Paul Streets, CEO at Lloyds Bank Foundation
As we mark 30 years of funding small and medium-sized charities, we’ve developed an Awards Programme that celebrates and showcases their important work. We recently announced our regional winners across six categories. The differences between these categories, programmes and pitches is both interesting and refreshing: it reflects the diversity and richness of what people do with the support we give them. Two categories that particularly shone for me were Unsung Heroes and Against The Odds. Each one remarkable.
The first a set of stories about individuals. Volunteers who have been the bedrock of organisations – sometimes as founders, sometimes just in being there to do whatever, whenever. People who been through their own personal hell, come out the other side and have then accomplished more than they might ever have achieved without adversity by choosing to use their own journeys to help others. Often people who have turned adversity into a personal asset which they have shared with others.
In July we had a reception at the Senedd where we announced the Welsh winners (pictured above). The ‘Unsung Hero’ for Wales, Sarah Baker from TOGs Centre talked so positively about how her son’s Angelman’s Syndrome had been such a positive driver for her. If you could paint a kind of aggregated pen picture of such volunteers it would be one of fortitude, tenacity, consistency – often over years and years – and massive optimism that people can come through whatever life throws at them. In some respects seemingly unremarkable people doing remarkable things.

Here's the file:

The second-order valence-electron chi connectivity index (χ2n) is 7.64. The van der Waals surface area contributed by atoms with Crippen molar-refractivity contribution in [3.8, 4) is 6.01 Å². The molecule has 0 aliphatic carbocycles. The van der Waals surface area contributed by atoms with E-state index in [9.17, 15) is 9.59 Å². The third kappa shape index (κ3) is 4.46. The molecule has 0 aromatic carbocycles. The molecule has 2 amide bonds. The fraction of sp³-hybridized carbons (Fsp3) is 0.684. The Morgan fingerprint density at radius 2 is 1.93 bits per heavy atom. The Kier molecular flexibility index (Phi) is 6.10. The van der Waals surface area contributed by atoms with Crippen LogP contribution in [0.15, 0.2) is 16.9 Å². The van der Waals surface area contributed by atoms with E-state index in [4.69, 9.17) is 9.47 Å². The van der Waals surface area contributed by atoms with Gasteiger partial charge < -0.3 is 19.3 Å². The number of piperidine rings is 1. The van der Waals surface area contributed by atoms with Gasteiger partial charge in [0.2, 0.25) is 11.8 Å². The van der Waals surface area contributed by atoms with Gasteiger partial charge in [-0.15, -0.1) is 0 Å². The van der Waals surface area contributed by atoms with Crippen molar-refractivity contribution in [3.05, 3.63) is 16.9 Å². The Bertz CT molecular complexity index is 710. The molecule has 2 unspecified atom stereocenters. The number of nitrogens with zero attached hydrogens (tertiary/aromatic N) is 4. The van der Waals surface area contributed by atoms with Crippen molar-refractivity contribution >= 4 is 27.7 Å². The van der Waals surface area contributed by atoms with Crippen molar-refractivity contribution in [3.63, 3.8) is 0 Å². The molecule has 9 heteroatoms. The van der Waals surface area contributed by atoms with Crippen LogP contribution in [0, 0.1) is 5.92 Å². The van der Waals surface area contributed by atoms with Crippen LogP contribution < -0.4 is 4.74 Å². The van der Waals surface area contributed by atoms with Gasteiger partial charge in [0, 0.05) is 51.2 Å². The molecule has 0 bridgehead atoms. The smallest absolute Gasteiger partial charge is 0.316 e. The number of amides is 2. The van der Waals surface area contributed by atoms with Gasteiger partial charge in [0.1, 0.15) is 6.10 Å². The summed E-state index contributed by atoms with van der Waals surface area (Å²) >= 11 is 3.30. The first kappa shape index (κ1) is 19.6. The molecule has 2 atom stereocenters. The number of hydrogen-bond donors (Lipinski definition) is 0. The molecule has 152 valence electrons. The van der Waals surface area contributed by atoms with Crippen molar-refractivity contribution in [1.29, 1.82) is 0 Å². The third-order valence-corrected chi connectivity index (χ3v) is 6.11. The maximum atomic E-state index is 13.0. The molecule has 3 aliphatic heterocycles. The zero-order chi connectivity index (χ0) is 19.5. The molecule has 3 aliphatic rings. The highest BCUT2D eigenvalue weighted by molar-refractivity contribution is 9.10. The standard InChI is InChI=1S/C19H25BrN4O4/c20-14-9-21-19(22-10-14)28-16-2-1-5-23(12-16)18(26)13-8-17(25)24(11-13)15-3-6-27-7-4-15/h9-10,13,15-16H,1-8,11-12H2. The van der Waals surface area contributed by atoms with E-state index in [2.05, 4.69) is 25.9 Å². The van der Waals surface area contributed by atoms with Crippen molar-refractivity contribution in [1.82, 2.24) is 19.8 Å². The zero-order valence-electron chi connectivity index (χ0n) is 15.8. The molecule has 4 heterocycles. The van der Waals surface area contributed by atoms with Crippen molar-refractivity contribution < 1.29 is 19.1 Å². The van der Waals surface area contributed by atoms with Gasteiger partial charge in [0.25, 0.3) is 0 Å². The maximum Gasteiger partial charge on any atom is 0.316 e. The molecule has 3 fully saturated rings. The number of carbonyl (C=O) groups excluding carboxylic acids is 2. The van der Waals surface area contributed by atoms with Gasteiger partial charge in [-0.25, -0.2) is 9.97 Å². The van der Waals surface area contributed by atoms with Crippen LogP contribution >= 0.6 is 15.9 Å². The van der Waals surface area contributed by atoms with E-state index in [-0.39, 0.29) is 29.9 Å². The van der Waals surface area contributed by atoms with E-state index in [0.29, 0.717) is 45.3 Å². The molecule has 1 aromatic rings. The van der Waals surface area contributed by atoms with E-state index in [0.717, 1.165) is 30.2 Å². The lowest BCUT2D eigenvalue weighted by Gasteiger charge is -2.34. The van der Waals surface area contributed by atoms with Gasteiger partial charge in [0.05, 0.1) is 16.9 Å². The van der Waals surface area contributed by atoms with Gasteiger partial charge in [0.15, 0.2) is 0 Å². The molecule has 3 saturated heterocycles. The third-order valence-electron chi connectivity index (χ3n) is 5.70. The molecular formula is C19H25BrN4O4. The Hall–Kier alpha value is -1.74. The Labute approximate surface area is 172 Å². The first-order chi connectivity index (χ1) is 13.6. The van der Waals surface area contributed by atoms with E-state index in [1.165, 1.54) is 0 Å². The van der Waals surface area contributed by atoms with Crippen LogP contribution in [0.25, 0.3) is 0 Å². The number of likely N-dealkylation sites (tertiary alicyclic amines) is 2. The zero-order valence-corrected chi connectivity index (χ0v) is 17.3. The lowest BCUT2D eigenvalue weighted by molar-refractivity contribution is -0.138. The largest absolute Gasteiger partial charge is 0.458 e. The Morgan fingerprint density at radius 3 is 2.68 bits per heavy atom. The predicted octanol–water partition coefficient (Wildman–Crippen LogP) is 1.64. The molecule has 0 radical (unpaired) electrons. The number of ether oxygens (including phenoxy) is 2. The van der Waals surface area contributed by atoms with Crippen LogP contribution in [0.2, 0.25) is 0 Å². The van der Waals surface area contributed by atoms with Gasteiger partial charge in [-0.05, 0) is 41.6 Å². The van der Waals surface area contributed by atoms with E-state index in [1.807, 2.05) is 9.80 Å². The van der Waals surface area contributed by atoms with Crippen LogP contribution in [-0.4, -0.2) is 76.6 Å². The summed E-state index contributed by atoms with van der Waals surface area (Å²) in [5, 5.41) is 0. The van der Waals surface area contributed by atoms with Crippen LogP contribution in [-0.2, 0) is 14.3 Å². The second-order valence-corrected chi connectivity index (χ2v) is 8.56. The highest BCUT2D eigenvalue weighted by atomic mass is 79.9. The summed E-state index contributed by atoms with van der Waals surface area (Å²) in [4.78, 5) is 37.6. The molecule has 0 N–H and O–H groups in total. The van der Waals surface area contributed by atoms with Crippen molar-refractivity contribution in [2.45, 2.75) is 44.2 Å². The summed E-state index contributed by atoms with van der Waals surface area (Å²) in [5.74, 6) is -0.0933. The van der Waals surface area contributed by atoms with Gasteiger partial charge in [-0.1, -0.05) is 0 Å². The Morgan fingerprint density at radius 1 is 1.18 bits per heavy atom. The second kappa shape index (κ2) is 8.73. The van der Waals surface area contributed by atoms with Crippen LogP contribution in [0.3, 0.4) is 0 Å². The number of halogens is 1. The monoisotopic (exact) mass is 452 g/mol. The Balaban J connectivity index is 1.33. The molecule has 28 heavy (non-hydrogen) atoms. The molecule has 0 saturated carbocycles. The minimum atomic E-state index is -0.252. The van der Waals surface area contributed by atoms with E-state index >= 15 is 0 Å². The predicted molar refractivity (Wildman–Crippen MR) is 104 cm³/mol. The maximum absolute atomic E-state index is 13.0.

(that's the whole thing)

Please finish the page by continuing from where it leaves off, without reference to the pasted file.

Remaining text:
If you could paint a kind of aggregated pen picture of such volunteers it would be one of fortitude, tenacity, consistency…seemingly unremarkable people doing remarkable things.
The second set of stories about organisations and what they’ve done to pull through …sometimes more than once – uncomplaining, often in the face of big cuts or losing big contracts – which they report without anger just as facts – to find a new way forward. Boards and CEs refreshed. New money sought. New purpose and direction found. The twinkles shine through the text. A pen picture that would echo collectively that of the individual Unsung Heroes.